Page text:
Love permeates my being,

Like a spear piercing my side.

The nails are hammered through

My ragged wrists. I cry out,

My God, my God, why?

Have you forsaken me?

The dusk descends and they lower

My cross, loosen my body

And carry me to my tomb.

I stand on a mountaintop.

Throw yourself down!

God’s angels will save you.

Turn these stones into bread.

You are hungry. Go ahead.

Freedom! I am set free by God’s hand.

Risen at last and the tombstone

Is rolled away.

Sometimes I Freak, Part III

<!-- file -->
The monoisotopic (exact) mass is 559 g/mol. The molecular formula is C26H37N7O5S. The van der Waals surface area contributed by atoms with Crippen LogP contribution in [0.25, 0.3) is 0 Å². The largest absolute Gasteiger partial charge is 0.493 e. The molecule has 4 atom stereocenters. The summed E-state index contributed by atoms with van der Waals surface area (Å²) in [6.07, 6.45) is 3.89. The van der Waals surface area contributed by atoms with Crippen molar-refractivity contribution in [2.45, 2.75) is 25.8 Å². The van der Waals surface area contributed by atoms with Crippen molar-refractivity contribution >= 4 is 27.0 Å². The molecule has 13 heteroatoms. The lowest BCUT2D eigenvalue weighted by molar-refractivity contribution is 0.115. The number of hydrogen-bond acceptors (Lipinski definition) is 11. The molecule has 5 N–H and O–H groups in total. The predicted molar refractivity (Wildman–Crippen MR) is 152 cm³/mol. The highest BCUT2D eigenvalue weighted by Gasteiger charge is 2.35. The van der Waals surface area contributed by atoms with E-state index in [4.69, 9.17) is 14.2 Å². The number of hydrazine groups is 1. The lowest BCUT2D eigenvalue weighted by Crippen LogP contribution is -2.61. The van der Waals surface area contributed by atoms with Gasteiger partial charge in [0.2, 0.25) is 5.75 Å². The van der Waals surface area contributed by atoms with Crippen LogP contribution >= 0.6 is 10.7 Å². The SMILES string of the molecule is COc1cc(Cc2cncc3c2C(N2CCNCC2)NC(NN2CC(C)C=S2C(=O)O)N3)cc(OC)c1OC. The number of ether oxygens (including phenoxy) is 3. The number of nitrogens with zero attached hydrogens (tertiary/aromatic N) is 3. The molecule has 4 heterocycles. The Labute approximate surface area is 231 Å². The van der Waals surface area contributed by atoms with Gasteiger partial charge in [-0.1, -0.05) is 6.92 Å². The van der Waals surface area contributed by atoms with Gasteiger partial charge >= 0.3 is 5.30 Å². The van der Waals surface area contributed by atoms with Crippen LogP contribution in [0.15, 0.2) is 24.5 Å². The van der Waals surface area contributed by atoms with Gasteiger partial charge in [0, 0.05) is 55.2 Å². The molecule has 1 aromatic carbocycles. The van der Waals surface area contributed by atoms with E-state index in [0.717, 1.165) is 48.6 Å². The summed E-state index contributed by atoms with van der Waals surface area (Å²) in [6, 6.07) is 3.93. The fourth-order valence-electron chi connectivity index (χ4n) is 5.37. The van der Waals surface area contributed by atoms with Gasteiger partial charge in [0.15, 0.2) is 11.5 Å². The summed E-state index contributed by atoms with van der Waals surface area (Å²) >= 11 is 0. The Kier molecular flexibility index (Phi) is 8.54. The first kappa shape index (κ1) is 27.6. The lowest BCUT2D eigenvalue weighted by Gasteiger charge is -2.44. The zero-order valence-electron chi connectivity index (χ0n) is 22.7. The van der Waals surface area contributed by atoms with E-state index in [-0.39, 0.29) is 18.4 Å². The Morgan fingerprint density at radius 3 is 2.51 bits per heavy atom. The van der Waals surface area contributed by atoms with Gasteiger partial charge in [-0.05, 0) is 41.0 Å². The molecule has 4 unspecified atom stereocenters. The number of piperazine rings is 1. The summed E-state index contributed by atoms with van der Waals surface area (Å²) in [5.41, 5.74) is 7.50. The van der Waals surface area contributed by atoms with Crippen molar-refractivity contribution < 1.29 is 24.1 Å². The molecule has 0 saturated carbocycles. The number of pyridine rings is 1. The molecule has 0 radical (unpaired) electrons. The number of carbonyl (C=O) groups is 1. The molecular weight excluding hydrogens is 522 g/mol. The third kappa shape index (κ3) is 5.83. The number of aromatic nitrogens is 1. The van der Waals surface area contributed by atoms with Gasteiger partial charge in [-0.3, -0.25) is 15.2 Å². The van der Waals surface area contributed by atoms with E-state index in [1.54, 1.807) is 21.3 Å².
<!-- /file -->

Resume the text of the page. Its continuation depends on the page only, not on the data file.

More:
Sometimes I freak when I go to church. When you step into a church somehow you feel like you should be on your best behavior. That’s not really a Godly feeling or sentiment, since I believe that God accepts us exactly as we are, wherever we are, but that is how I was raised. In fact, growing up, my mother was ruthless in spurring me and my brother to get ready and stop goofing around on Sunday morning. What was important was looking good by being on time, behaving well, answering questions intelligently and in a spiritual way—basically, putting on a front. Lord knows my family was falling apart at the seams in every way, with my grandmother passing away, my parents’ separation and eventual divorce, and my mother’s undiagnosed mental illness. All was not well in the Bowman household. And those feelings come back to me today as I step through the doors of a church, any church, even one as positive, inclusive and accepting as mine. I wonder what deviant thoughts people suspect me of (well, actually, I am quite the skeptic), what deviant acts I am guilty of that separate me from other Christians and from God, what rebellion I am in that alienates me from the same. Going to church is something I want to do, but at the same time, I do struggle with these things every time, and it compromises my experience on the whole.